Saturday, August 23, 2003

Ky. fair good this year; centennial will be great



By Ellen R. Stapleton
The Associated Press

LOUISVILLE - The horse owners won't pull out their trailers and the food vendors won't close up their stands until Sunday when the Kentucky State Fair ends its 11-day run. Yet plans are already in full swing for the 2004 fair - a 100th birthday party fitting for an event that has grown into a Kentucky trademark.

The centennial logo has been unveiled, and the call is out for contributions to a historical display titled "Kentucky State Fair 100: The Exhibition."

Curator Stephanie Darst is collecting items from past fairs - postcards, photographs, programs, buttons, newspaper clippings.

Darst said the exhibit will feature a decade-by-decade look at the fair, as well as sections on entertainment, fashion and competitive departments.

Items will date back to the first Kentucky State Fair, held at Churchill Downs in 1902.

The fair jumped around to various locations, including stints in Owensboro and Lexington, before the Kentucky Fair and Exposition Center debuted in 1956.

The fair was canceled only three times - in 1904 because of legal disputes, and in 1944 and 1945 because defense industries for World War II moved in to the fairgrounds.

Fair spokeswoman Amanda Storment said the fair has grown in size and scope through the years, incorporating new elements as Kentucky life became less rural.

"The fair started out as a way to showcase agricultural products, things that (farmers) had grown and livestock they had raised," she said.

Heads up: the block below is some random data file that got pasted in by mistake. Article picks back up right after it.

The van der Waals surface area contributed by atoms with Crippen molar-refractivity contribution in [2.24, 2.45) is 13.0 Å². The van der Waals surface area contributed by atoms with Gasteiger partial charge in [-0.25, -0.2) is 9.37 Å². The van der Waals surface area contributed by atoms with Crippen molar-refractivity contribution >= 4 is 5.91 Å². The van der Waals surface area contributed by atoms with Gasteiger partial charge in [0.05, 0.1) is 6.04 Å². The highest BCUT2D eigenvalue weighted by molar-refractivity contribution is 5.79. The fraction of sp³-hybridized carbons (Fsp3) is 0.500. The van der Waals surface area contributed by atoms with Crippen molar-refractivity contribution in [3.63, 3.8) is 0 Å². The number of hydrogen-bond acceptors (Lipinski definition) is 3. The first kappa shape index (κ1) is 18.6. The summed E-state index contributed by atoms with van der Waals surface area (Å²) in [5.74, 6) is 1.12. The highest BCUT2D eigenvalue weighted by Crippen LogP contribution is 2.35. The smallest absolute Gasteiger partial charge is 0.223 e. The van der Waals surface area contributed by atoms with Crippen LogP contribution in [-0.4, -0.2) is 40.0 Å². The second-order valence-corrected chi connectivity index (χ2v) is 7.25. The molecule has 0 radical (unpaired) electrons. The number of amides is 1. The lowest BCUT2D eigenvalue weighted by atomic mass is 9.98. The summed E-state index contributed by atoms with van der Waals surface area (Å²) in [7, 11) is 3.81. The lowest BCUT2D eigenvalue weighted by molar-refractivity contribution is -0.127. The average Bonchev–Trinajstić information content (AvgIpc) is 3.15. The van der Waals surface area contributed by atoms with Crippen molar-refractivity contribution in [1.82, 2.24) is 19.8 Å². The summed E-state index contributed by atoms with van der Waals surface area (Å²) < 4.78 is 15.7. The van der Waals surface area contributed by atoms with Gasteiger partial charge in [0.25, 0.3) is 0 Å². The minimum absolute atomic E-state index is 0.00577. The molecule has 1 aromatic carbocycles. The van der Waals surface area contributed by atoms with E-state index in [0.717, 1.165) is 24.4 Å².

"It was also for the new inventions of the time. While we continue to ... highlight the livestock aspect, we have certainly grown into an entertainment venue for families."

In an effort to get this year's fair visitors thinking ahead, Memories Day took place Tuesday. Several people donated memorabilia, such as a 1958 program autographed by performers including The Mills Brothers and Randy Atcher. Another woman brought souvenir photographs taken when she attended the fair as a child in 1937.

"To me, the most interesting things are the pictures from the '20s and '30s," Darst said. "What's so funny is how people dressed up in their fur stoles and best suits to come to the fair."

Fair staff want to capture the unofficial history of the fair too. Seniors in Heritage Hall recounted their favorite fair memories for an anniversary video.




TOP STORIES
Red Planet almost in spitting distance
Pit bulls in doghouse again
North Bend's existence in hands of voters
Norwood as 'medical mecca'

IN THE TRISTATE
Tony Orlando pinch-hits at Taste
In a new century, the dream is the same
Cemetery wants its deer departed
Search for the big gun pays off
Picture of the day: Moving in, a first-day ritual
In your schools
Regional Report

ENQUIRER COLUMNISTS
Bronson: P.C. history repeats: First Miami, then Anderson
Howard: Some Good News
Faith Matters: Mothers bond together

BUTLER, WARREN, CLERMONT
Chance to dunk officials nets $1,000 for United Way
Abandoned box put cops on terror alert
Countryside YMCA to celebrate 25th anniversary
Party starts school year
6-month hunt for killer ends

OBITUARIES
Dick Pike jazzed up radio's small, but legendary, WNOP
William Tepe was doctor 50 years
Charles Woeste lineman for 34 years

OHIO
New academy trains flight nurses
Expanded methadone treatment considered
Woman stabbed after saying no to beggar
Heavy-duty stretchers carrying increasingly heavy-duty patients
Ohio Moments

KENTUCKY
School celebrates 30 years of growth
House washed away; boy dies, two missing
Slots-at-tracks proposal likely to have easier time
Crossing guard hit by car outside school
Man gets 14 years for death of toddler
Murderer who killed woman, son loses appeal
Company of soldiers is home from Afghanistan
Ky. fair good this year; centennial will be great
Kentucky obituaries